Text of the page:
The British government formally published Wednesday new guidance ostensibly intended to “stop inappropriate procurement boycotts by public authorities.”
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While the Conservatives have presented the document as a way of protecting Israel from the growing Boycott, Divestment, and Sanctions (BDS) campaign, activists say that the measures actually fall short of a ‘ban’ on boycotts.
According to the Cabinet Office press release, the guidance “makes clear that procurement boycotts by public authorities are inappropriate, outside where formal legal sanctions, embargoes and restrictions have been put in place by the government.”
The guidance impacts “all contracting authorities”, including “central government, executive agencies, non-departmental public bodies, the wider public sector, local authorities and NHS bodies.” A breach of the regulations could result in “severe penalties.”
The press release cites the World Trade Organisation (WTO) Government Procurement Agreement, which requires signatory states “to treat suppliers equally”, adding: “any discrimination against Israeli suppliers involving procurements would therefore be in breach of the Agreement.”
The full ‘Procurement Policy Note’ states its purpose as setting out “contracting authorities’ international obligations when letting public contracts.” These are existing obligations.
According to the government, the guidance “complements existing government guidance about trading or investing overseas (including with Israel), where we advise UK businesses to consider any potential legal and economic risks of doing so.”
This is a reference to a warning first published in 2013, and still in place, that “financial transactions, investments, purchases, procurements as well as other economic activities (including in services like tourism) in Israeli settlements or benefiting Israeli settlements, entail legal and economic risks.”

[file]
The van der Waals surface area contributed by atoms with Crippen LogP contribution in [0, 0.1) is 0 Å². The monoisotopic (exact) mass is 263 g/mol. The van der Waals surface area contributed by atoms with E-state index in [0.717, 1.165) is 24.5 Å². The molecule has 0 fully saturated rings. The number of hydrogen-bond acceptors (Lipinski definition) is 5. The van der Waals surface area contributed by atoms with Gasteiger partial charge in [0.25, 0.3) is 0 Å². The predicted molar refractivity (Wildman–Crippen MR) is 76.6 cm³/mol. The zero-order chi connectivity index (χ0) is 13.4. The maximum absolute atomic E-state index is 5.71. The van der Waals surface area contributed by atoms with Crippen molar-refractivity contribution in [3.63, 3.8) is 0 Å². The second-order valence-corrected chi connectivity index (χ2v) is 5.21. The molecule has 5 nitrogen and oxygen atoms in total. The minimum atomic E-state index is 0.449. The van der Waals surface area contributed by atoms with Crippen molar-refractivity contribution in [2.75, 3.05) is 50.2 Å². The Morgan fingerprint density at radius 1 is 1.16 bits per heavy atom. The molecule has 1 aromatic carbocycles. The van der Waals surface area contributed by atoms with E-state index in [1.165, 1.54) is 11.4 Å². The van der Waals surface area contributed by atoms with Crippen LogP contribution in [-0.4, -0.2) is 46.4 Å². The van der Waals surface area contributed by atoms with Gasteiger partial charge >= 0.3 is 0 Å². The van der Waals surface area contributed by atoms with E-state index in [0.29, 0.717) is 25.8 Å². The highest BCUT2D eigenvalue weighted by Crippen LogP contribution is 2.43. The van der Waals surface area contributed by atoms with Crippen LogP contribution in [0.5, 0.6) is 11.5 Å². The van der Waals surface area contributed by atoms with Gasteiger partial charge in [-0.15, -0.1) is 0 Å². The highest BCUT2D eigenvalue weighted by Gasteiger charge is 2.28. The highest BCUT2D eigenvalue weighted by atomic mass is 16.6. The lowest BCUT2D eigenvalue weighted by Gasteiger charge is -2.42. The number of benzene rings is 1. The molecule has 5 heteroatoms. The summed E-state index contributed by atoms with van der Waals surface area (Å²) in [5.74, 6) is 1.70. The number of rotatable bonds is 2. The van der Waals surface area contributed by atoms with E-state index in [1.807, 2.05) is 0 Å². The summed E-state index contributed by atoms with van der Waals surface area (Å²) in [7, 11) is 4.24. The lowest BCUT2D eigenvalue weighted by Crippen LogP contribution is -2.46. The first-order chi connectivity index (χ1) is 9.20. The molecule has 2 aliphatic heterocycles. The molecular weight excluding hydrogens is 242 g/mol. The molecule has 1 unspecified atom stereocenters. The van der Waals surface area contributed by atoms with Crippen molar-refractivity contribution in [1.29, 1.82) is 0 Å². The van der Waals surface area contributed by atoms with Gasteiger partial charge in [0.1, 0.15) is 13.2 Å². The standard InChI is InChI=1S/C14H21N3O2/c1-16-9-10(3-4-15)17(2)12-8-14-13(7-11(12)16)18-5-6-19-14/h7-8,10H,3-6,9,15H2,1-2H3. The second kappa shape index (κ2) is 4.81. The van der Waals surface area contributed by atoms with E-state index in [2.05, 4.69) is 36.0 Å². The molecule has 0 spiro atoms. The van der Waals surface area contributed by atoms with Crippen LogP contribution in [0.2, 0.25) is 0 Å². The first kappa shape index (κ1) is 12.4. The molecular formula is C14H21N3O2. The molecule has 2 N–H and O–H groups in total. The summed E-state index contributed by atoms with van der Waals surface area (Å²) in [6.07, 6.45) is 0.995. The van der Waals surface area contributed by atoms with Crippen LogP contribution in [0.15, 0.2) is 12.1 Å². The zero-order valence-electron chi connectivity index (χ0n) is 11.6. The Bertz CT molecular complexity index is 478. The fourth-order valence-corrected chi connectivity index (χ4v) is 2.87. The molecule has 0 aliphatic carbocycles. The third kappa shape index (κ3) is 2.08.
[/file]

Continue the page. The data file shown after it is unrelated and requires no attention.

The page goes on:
Responding to the publication of the guidance, the Palestinian BDS National Committee (BNC) said that “the new documents amount to an attempt to intimidate councils and universities but do not appear to introduce new legal obligations on public bodies.”
“Perhaps the public outrage over the governments attack on local democracy hit a nerve in Westminster because the document published today does not 'ban boycotts' in the way that the government announced it wanted to,” said Riya Hassan, the BNC’s Europe Campaigns Officer.
“We’re seeking further legal advice but it appears that it remains perfectly legal for councils and universities to take ethical stances that reflect the views of their communities and exclude companies that violate human rights or commit other forms of gross misconduct from tender exercises.”
Hassan added: “The tone and language in the documents published by the government is intended as a gift to Israel and is clearly designed to intimidate councils into falsely thinking that they are no longer allowed to exclude companies that violate human rights from tender exercises, making this a particularly underhand attack on local democracy.”
According to activists, campaigns urging universities and councils not to award contracts to those complicit in Israeli human rights abuses are based on the participation of the company in question in violations of international law, not because of its presence or connections to Israel.
The existing Public Contracts Regulations 2015, based on EU law, allows for companies to be excluded from tender exercises if they have committed “gross misconduct”, a provision that does not appear to have been changed.
The Conservative government is, however, also pursuing restrictions regarding public sector pension funds, which, the BNC stated “is expected to go much further in limiting powers of public bodies.”
More than 15,000 people have written to the government urging it not to give central government veto power over local council investment decisions as part of a campaign organised by a coalition of climate, anti-arms trade and Palestine campaigners.